May 16, 2012
By Sgt. Mark Cloutier
OLYMPIA, Wash. — Disabled combat veteran Bill Campbell and his wife, Domenica, opened their 14-acre farm in December, free to all veterans and their families.
Nestled into the thick, green Capitol Forest, just off State Road 8 about 30 miles south of Joint Base Lewis-McChord, Wash., is the peaceful respite known to many as Wounded Warrior Ranch.
Bill said the ranch is a place where veterans and their families can simply drop in for a time of peace and solitude and drop out of life’s rat race at the same time — a place where regimentation and schedules are checked at the door.
“Our mission is to honor and serve our nation’s veterans and their families with gratitude and appreciation through personal experience,” Domenica said. “We want people to rest and to relax and to feel as though they are at home when they’re here.”
There is plenty to do — or not to do, at the Wounded Warrior Ranch, or WWR. Veterans and their families can choose from things like hiking, boating, horseback riding, and horseshoes, or they can relax in the newly constructed dayroom, watch television, or read a book. Some choose to work in the garden or have a picnic on the shore of the Oxbow pond.
For those who choose to take advantage of the miles of riding trails, Domenica has many years of equestrian experience from which to draw on and share knowledge. There are also several arenas and paddocks in which guests may ride one of the Campbells’s four horses and ponies.
“We want to remain open to whatever our guests come up with,” Domenica said. “The whole point is for them to find peace and to let go of stress.”
Bill, himself a former Army National Guard Soldier and disabled vet, suffers from post-traumatic stress, traumatic brain injury and seizures, all sustained from his 2004 deployment to Iraq with the 81st Brigade Combat Team, 1st Calvary Division. Having ‘been there and done that,’ Bill said it’s easier for him to understand what other vets have gone through, and are still going through; he understands the process of mental and emotional healing from the scars of war.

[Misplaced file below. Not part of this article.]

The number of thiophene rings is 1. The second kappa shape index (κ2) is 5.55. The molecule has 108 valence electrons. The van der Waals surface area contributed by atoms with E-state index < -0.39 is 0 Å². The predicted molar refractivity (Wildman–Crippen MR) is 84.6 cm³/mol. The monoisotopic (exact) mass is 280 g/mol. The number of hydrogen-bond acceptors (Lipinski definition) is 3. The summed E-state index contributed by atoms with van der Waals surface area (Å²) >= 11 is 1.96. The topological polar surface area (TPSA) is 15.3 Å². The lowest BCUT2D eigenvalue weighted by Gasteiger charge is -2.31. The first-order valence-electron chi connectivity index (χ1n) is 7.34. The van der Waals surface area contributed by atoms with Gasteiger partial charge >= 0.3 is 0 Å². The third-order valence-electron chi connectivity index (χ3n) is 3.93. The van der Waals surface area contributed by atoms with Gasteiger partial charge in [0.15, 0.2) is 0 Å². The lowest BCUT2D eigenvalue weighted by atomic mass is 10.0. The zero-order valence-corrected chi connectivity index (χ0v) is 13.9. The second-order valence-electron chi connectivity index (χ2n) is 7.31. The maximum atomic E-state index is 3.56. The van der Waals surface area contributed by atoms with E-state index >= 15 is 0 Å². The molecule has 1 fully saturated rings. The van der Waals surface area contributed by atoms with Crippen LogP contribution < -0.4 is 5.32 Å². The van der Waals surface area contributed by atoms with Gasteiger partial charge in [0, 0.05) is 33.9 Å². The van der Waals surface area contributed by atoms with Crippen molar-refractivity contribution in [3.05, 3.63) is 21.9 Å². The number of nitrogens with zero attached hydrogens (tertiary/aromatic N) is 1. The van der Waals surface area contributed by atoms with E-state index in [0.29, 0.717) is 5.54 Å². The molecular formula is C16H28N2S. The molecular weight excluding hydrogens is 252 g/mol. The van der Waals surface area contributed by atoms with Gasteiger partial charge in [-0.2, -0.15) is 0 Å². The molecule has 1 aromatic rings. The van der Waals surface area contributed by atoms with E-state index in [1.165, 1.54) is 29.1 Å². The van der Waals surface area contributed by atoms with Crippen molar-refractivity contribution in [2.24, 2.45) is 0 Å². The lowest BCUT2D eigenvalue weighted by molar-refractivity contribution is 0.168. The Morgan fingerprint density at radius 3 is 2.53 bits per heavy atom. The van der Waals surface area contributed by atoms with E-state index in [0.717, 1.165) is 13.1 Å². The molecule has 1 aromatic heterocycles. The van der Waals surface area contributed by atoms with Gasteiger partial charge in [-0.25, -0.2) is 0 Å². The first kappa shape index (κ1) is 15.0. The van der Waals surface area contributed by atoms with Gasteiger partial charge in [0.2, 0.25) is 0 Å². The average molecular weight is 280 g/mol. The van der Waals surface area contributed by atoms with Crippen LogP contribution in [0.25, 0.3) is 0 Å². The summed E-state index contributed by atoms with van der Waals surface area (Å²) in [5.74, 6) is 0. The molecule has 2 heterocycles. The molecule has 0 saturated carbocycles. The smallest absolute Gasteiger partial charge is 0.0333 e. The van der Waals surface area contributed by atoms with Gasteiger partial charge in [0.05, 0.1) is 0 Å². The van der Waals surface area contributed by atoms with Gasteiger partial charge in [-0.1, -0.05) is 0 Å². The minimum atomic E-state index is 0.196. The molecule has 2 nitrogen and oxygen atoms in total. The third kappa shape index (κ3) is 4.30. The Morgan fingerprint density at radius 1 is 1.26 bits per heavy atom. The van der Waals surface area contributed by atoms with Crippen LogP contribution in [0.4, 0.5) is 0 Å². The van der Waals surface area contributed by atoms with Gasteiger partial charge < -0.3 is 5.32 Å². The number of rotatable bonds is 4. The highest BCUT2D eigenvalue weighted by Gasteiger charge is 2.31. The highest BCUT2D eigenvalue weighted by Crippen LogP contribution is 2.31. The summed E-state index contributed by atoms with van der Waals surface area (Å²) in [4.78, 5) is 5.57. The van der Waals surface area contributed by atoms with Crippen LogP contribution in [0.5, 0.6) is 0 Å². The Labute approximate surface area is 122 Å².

As the homemaker/wife of a wounded warrior and mother of two (to include a son who serves as a British Royal Marine Commando), Domenica has earned her stripes by dealing with the trials and tribulations of military family life. She has a whole other point of reference to share when times are appropriate.
The WWR is a non-profit establishment. The Campbells pay out of pocket toward its overall operation, but it is important to Bill and Domenica to note that the continued growth and commitment that the WWR has to all veterans would be greatly hampered without the volunteer funds, which come from those personally motivated to give.
Volunteer time and work are both welcomed and appreciated at the ranch. There is a ‘to do’ list as well as a ‘wish list’ to be found at the website, www.woundedwarriorranch.org, for all who are interested.
WWR is a place where no one will feel burdened by any set expectations. “We are here to provide a place to be among peers,” Domenica said. “It’s a place where you are welcome, understood and honored.”
“Sometimes you just need a reason to get out of the house,” Bill said. “And what makes Wounded Warrior Ranch different from other veteran-based programs is that you don’t have to be here at a certain time, or complete a set of tasks and you’re not limited by a predetermined agenda.”